Liverpool remain on top of the Premier League but behind them the jockeying for positions continues, with Manchester City getting back on the horse in thrilling fashion with victory over Arsenal.
The race for the top four is hotting up as Chelsea again slipped up at home while Tottenham took advantage of another disappointing Manchester United result to move into fifth.
Goal breaks down how the key coaching decisions impacted the weekend's action...
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1) Foden and De Bruyne expose Arsenal's timid midfield
Pep Guardiola made some crucial changes to his attaching set-up against Arsenal on Sunday in order to make the most of the Gunners' frailties, namely by packing central midfield with technical players who could cut through the middle.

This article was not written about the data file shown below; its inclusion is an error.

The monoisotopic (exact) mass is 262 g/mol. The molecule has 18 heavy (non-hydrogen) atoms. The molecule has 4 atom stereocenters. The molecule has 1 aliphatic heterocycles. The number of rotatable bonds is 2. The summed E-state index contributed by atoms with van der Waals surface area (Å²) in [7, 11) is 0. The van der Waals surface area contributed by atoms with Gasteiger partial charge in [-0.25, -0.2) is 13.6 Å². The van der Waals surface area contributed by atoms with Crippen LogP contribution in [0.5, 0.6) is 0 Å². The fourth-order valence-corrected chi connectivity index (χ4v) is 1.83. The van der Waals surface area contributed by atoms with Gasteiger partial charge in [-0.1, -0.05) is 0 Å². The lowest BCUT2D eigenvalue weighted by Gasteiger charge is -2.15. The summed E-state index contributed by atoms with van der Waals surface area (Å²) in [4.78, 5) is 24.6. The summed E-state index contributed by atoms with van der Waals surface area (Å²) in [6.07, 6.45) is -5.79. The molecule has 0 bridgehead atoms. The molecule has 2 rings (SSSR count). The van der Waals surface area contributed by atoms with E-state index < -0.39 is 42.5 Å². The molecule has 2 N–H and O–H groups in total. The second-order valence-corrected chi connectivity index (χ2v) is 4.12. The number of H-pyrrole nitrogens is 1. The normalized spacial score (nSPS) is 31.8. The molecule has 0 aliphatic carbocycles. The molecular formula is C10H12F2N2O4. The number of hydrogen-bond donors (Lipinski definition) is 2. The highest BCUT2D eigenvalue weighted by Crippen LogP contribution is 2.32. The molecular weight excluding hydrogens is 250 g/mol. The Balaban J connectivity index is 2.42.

Where in previous weeks Man City - with just one midfielder at the base and Kevin De Bruyne leaning out to the right – have struggled to build momentum, here they were like the City of old.
That was partly because Rodri and Ilkay Gundogan played side by side in midfield, enjoying simplified roles thanks to the chaotic nature of Arsenal’s press.
As ever, the home side hunted in small packs and seemingly at random, allowing graceful technicians like Rodri to slip passes through the gaps and take multiple Arsenal players out of the game. It happened throughout the first half and led directly to the second goal.
But as important was Guardiola’s use of Phil Foden on the left wing.
PIC: Foden passes vs Arsenal
He drifted infield to link with De Bruyne, who was notably narrower than in recent weeks, to create a formidable quartet of midfield players looking to dominate the large spaces that invariably open between the Arsenal midfield and defence.